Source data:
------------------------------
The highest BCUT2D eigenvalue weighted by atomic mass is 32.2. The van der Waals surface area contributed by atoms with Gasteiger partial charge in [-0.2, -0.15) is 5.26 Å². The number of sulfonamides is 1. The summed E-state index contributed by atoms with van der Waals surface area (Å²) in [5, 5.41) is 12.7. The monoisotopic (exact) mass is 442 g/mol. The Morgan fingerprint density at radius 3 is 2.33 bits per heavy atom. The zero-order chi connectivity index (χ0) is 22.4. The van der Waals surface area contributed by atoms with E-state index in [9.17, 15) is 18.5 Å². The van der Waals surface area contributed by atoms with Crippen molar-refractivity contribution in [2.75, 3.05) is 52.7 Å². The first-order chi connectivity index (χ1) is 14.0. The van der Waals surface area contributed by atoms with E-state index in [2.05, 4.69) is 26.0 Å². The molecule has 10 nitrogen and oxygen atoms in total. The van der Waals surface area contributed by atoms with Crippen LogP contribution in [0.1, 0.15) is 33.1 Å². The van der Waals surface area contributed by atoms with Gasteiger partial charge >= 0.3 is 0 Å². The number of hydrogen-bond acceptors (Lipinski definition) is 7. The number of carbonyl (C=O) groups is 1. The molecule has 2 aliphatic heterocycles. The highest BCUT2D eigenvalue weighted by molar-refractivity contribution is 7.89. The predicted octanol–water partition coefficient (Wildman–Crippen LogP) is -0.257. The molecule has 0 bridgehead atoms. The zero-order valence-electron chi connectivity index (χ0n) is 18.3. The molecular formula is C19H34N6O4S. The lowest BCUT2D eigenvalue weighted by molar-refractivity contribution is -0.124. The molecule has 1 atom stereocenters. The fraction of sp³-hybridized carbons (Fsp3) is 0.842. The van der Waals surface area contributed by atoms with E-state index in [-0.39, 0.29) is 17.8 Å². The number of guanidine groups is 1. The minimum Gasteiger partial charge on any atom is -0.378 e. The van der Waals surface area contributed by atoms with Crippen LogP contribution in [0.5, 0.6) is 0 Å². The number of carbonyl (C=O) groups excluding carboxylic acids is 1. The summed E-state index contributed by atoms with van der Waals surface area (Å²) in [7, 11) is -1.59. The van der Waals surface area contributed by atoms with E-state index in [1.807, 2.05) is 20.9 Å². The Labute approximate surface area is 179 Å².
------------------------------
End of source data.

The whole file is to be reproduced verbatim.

The highest BCUT2D eigenvalue weighted by atomic mass is 32.2. The van der Waals surface area contributed by atoms with Gasteiger partial charge in [-0.2, -0.15) is 5.26 Å². The number of sulfonamides is 1. The summed E-state index contributed by atoms with van der Waals surface area (Å²) in [5, 5.41) is 12.7. The monoisotopic (exact) mass is 442 g/mol. The Morgan fingerprint density at radius 3 is 2.33 bits per heavy atom. The zero-order chi connectivity index (χ0) is 22.4. The van der Waals surface area contributed by atoms with E-state index in [9.17, 15) is 18.5 Å². The van der Waals surface area contributed by atoms with Crippen molar-refractivity contribution in [2.75, 3.05) is 52.7 Å². The first-order chi connectivity index (χ1) is 14.0. The van der Waals surface area contributed by atoms with E-state index in [2.05, 4.69) is 26.0 Å². The molecule has 10 nitrogen and oxygen atoms in total. The van der Waals surface area contributed by atoms with Crippen LogP contribution in [0.1, 0.15) is 33.1 Å². The van der Waals surface area contributed by atoms with Gasteiger partial charge >= 0.3 is 0 Å². The number of hydrogen-bond acceptors (Lipinski definition) is 7. The number of carbonyl (C=O) groups is 1. The molecule has 2 aliphatic heterocycles. The highest BCUT2D eigenvalue weighted by molar-refractivity contribution is 7.89. The predicted octanol–water partition coefficient (Wildman–Crippen LogP) is -0.257. The molecule has 0 bridgehead atoms. The zero-order valence-electron chi connectivity index (χ0n) is 18.3. The molecular formula is C19H34N6O4S. The lowest BCUT2D eigenvalue weighted by molar-refractivity contribution is -0.124. The molecule has 1 atom stereocenters. The fraction of sp³-hybridized carbons (Fsp3) is 0.842. The van der Waals surface area contributed by atoms with E-state index in [-0.39, 0.29) is 17.8 Å². The number of guanidine groups is 1. The minimum Gasteiger partial charge on any atom is -0.378 e. The van der Waals surface area contributed by atoms with Crippen LogP contribution in [0.5, 0.6) is 0 Å². The number of carbonyl (C=O) groups excluding carboxylic acids is 1. The summed E-state index contributed by atoms with van der Waals surface area (Å²) in [7, 11) is -1.59. The van der Waals surface area contributed by atoms with E-state index in [1.807, 2.05) is 20.9 Å². The Labute approximate surface area is 179 Å².